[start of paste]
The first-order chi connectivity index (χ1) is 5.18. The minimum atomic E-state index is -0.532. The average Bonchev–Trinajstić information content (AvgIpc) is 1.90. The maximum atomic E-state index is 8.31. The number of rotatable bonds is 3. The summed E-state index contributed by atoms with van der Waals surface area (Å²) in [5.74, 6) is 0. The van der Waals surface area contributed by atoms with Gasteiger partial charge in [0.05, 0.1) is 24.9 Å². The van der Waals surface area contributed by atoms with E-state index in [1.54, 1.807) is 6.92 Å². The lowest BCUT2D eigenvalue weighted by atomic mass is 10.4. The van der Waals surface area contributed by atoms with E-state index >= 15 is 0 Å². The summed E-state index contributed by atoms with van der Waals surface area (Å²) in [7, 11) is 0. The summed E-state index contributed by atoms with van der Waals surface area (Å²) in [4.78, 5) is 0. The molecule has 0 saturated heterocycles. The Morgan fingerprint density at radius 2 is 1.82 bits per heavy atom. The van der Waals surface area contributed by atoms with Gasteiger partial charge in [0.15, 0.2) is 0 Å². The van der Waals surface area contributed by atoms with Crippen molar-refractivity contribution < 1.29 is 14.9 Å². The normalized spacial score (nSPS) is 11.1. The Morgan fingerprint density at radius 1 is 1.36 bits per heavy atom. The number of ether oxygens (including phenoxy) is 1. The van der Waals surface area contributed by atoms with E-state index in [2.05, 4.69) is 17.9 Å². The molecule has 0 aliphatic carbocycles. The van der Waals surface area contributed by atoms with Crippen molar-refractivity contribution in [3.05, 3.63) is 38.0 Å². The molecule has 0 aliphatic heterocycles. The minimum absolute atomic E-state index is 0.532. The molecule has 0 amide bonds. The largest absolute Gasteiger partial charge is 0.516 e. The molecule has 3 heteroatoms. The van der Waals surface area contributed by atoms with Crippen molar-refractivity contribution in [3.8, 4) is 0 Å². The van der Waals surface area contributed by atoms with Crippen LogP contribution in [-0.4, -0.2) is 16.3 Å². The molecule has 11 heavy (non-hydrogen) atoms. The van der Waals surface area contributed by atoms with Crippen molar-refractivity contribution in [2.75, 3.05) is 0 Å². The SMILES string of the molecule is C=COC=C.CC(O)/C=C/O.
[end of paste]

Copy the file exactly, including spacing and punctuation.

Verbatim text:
The first-order chi connectivity index (χ1) is 5.18. The minimum atomic E-state index is -0.532. The average Bonchev–Trinajstić information content (AvgIpc) is 1.90. The maximum atomic E-state index is 8.31. The number of rotatable bonds is 3. The summed E-state index contributed by atoms with van der Waals surface area (Å²) in [5.74, 6) is 0. The van der Waals surface area contributed by atoms with Gasteiger partial charge in [0.05, 0.1) is 24.9 Å². The van der Waals surface area contributed by atoms with E-state index in [1.54, 1.807) is 6.92 Å². The lowest BCUT2D eigenvalue weighted by atomic mass is 10.4. The van der Waals surface area contributed by atoms with E-state index >= 15 is 0 Å². The summed E-state index contributed by atoms with van der Waals surface area (Å²) in [7, 11) is 0. The summed E-state index contributed by atoms with van der Waals surface area (Å²) in [4.78, 5) is 0. The molecule has 0 saturated heterocycles. The Morgan fingerprint density at radius 2 is 1.82 bits per heavy atom. The van der Waals surface area contributed by atoms with Gasteiger partial charge in [0.15, 0.2) is 0 Å². The van der Waals surface area contributed by atoms with Crippen molar-refractivity contribution < 1.29 is 14.9 Å². The normalized spacial score (nSPS) is 11.1. The Morgan fingerprint density at radius 1 is 1.36 bits per heavy atom. The number of ether oxygens (including phenoxy) is 1. The van der Waals surface area contributed by atoms with E-state index in [2.05, 4.69) is 17.9 Å². The molecule has 0 aliphatic carbocycles. The van der Waals surface area contributed by atoms with Crippen molar-refractivity contribution in [3.05, 3.63) is 38.0 Å². The molecule has 0 aliphatic heterocycles. The minimum absolute atomic E-state index is 0.532. The molecule has 0 amide bonds. The largest absolute Gasteiger partial charge is 0.516 e. The molecule has 3 heteroatoms. The van der Waals surface area contributed by atoms with Crippen molar-refractivity contribution in [3.8, 4) is 0 Å². The van der Waals surface area contributed by atoms with Crippen LogP contribution in [-0.4, -0.2) is 16.3 Å². The molecule has 11 heavy (non-hydrogen) atoms. The van der Waals surface area contributed by atoms with Crippen molar-refractivity contribution in [2.75, 3.05) is 0 Å². The SMILES string of the molecule is C=COC=C.CC(O)/C=C/O.